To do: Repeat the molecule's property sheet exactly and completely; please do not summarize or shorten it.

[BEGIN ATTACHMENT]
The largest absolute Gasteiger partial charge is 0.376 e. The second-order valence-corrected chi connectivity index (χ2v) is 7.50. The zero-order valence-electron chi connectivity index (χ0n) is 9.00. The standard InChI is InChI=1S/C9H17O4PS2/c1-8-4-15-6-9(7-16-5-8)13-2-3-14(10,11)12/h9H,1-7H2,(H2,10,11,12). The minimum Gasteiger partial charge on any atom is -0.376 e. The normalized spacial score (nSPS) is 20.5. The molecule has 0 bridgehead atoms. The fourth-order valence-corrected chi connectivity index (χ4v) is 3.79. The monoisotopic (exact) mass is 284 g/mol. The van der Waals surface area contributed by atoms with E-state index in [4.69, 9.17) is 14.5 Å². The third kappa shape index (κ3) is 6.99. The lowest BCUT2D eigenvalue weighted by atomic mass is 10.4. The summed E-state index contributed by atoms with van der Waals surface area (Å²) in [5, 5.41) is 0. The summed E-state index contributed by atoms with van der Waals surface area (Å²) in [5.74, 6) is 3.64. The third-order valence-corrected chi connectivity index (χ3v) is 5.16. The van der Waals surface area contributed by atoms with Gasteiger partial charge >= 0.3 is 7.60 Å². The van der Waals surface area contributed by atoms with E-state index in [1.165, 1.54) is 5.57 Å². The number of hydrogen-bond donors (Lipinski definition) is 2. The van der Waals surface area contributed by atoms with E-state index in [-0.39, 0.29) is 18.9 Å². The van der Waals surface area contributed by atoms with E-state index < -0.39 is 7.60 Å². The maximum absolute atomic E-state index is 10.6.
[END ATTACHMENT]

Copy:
The largest absolute Gasteiger partial charge is 0.376 e. The second-order valence-corrected chi connectivity index (χ2v) is 7.50. The zero-order valence-electron chi connectivity index (χ0n) is 9.00. The standard InChI is InChI=1S/C9H17O4PS2/c1-8-4-15-6-9(7-16-5-8)13-2-3-14(10,11)12/h9H,1-7H2,(H2,10,11,12). The minimum Gasteiger partial charge on any atom is -0.376 e. The normalized spacial score (nSPS) is 20.5. The molecule has 0 bridgehead atoms. The fourth-order valence-corrected chi connectivity index (χ4v) is 3.79. The monoisotopic (exact) mass is 284 g/mol. The van der Waals surface area contributed by atoms with E-state index in [4.69, 9.17) is 14.5 Å². The third kappa shape index (κ3) is 6.99. The lowest BCUT2D eigenvalue weighted by atomic mass is 10.4. The summed E-state index contributed by atoms with van der Waals surface area (Å²) in [5, 5.41) is 0. The summed E-state index contributed by atoms with van der Waals surface area (Å²) in [5.74, 6) is 3.64. The third-order valence-corrected chi connectivity index (χ3v) is 5.16. The van der Waals surface area contributed by atoms with Gasteiger partial charge >= 0.3 is 7.60 Å². The van der Waals surface area contributed by atoms with E-state index in [1.165, 1.54) is 5.57 Å². The number of hydrogen-bond donors (Lipinski definition) is 2. The van der Waals surface area contributed by atoms with E-state index in [-0.39, 0.29) is 18.9 Å². The van der Waals surface area contributed by atoms with E-state index < -0.39 is 7.60 Å². The maximum absolute atomic E-state index is 10.6.